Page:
YOUTHQUAKE – THE IYWP SUMMER CAMP PUBLICATION

Youthquake 2018

After compiling all the awesome writing pieces from all the campers over the summer, we from the IYWP publication team are proud to present YOUTHQUAKE, the IYWP summer camps digital publication. Not does it only contain all the masterpieces our campers have created over their respective camps, we have included group photos of the campers, and videos for the camps that are more animated in their works. Click YOUTHQUAKE 2018 to check out their writings, photos and videos!

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The Art of the Comic Medium Camp

By IYWP Intern Rebecca Jefferson

IMG_6768This week at Comics Camp with IYWP workshop leaders Joanne and Calvin, students explored the art of graphic novels, traditional comics, and webtoons alike.

Our class discussed every decision made by comic illustrators from color to style, and how each can impact the reader’s experience of the story. By discussing students’ favorite comics, they were able to pinpoint techniques which could help them in their own comics. On the drawing side of things, they learned different techniques like stippling, hatching, cross-hatching, and shading to add dimension to their work. On the story side of things, students learned how to prepare storyboards and coordinate their illustration style with the overall mood of the work.

But that’s not all, we also discussed the myriad of jobs involved in the comic industry. It takes a village to raise a comic book, as the ideas are bounced around by a writer first. Later, a penciler takes those storyboard ideas and brings them to life through drawings. After that, an inker goes over the lines of the pencil drawings in ink and shades and colors them. Lastly, a letterer adds in the dialogue either digitally or by hand. When all that is finished, the book can finally go to the publishing stage.

Sounds like a ton of work, right? But our students were able to experience it all in one week!

Yesterday, Joanne and Calvin introduced them to the final reality of the comic world: deadlines.

Students got right down to work the minute camp started to finish inking their pencil drawings, so their polished work could be included in the class “zine” (a small comic book, much like a chapbook of poetry) which will serve as our camps anthology. As they all raced toward the finish line, students urged each other on through tough panels (ones that required a mind-numbing amount of inking) while showering praise on each other’s work.

Our class made a variety of comics: comics based off of Calvin and Hobbs or other artists they admire; some silly and some serious, but in the end each student presented an engaging and thought-provoking piece of work!

 

Summer Camp Blog: Work from Write for Robots and Rewriting the Classics.

For our penultimate blog post of the summer, we are featuring work from two amazing camps: Rewriting the Classics and Write for Robots. In Rewriting the Classics, our teen campers took a look at a few of the classics that have shaped contemporary literature and gave those classics a modern twist. In Write for Robots, our younger campers spent the week building small sets and writing plays that would be acted out by little, glowing robots.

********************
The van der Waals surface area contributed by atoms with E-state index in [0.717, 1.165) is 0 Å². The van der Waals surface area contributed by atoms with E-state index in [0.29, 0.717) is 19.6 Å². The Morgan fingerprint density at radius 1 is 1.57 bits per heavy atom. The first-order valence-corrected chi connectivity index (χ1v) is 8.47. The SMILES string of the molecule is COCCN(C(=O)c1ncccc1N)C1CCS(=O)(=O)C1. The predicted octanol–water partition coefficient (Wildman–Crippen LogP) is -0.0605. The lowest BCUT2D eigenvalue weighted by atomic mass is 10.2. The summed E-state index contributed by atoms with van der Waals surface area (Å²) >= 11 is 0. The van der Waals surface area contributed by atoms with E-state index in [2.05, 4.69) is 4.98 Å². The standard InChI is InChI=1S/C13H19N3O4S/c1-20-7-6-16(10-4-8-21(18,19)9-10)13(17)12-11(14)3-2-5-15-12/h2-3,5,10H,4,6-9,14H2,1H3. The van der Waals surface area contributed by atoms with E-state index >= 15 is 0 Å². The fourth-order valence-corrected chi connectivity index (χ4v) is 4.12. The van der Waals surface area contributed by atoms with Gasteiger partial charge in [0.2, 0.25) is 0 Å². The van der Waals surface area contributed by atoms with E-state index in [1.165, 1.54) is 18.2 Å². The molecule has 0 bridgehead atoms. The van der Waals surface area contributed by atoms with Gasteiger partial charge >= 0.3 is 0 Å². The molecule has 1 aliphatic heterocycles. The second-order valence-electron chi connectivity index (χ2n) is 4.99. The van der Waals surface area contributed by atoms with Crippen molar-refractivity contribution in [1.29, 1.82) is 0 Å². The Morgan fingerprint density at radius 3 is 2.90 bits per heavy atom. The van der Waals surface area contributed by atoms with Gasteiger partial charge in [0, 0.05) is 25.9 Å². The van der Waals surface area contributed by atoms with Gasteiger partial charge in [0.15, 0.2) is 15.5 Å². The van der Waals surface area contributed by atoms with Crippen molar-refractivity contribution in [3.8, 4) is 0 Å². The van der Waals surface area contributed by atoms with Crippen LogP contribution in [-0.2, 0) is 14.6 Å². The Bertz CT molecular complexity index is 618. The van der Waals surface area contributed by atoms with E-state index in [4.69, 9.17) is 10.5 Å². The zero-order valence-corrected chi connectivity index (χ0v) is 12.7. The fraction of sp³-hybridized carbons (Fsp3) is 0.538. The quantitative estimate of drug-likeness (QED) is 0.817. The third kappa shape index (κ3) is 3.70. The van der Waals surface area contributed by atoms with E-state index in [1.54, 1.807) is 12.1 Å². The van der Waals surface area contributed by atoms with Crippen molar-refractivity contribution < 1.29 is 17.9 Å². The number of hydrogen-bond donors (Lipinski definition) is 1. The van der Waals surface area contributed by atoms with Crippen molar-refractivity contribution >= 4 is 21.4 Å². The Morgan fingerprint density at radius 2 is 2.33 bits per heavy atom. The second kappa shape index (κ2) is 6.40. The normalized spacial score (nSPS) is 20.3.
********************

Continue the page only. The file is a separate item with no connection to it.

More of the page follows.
Next, week, we will be featuring work from Sci-Fi Worlds, The Art of the Comic Medium, and The City is Poetry, The City is Yours.

Excerpt from: The American Family, ripenbaum

by Ella R.

Left to do the real work – the work that only an old baby boomer business man could process. So he started gathering important things: food, water, money, the first aid kit, the spare tire (wait, that can go back), the money, the survival stuff, the caviar, the book Frank (the stereotypical & literal middle child) insisted on bringing. Personally, Harold would rather shove it own Frank’s throat. After all, without it, this wouldn’t be happening.

For almost a year now, Frank had picked up a book – ha – more like picked up an obsession. Anyways he loved this book: Switzerlandianese Family Rosenbon or something for his birthday, Viv – Harold’s charming wife decided that they should rent a wooden boat and take him to where they think it happened. THINK. Harold doesn’t use stuff unless it’s at least 94.8% likely Believe me, he knows where “think” can get you.

Untitled

by Jacqueline

Once upon a time there was 100 rats and she ate all the 100 rats well first she had to use her camouflage if she wanted to eat all the rats she had to use her camouflage to eat them all and hid behind the tree and she had a problem she got fat and she found out that its hard to catch rats and she thought that she wasn’t friendly and when rats came she didn’t eat them.

Write Down, Speak Out Performs at the Englert Theater TONIGHT

By IYWP Intern Rebecca Jefferson

Open-Mic-Night

Throughout this week I’ve worked alongside my fellow IYWP interns and Negro Artist Caleb Rainey in the Write Down, Speak Out: Slam Poetry workshop, where students were given the chance to explore the art of performing written work.

The camp has been building up to this all week; Today at 3pm-4pm in the Englert Theater the Write Down, Speak Out Crew will be performing the poems they’ve worked on this week!

With engaging prompts like: “write something you’re afraid to write about,” or, “what have you learned most recently that changed your perspective?” Students and volunteers alike found themselves pushing the limits of their writing to it’s boundaries.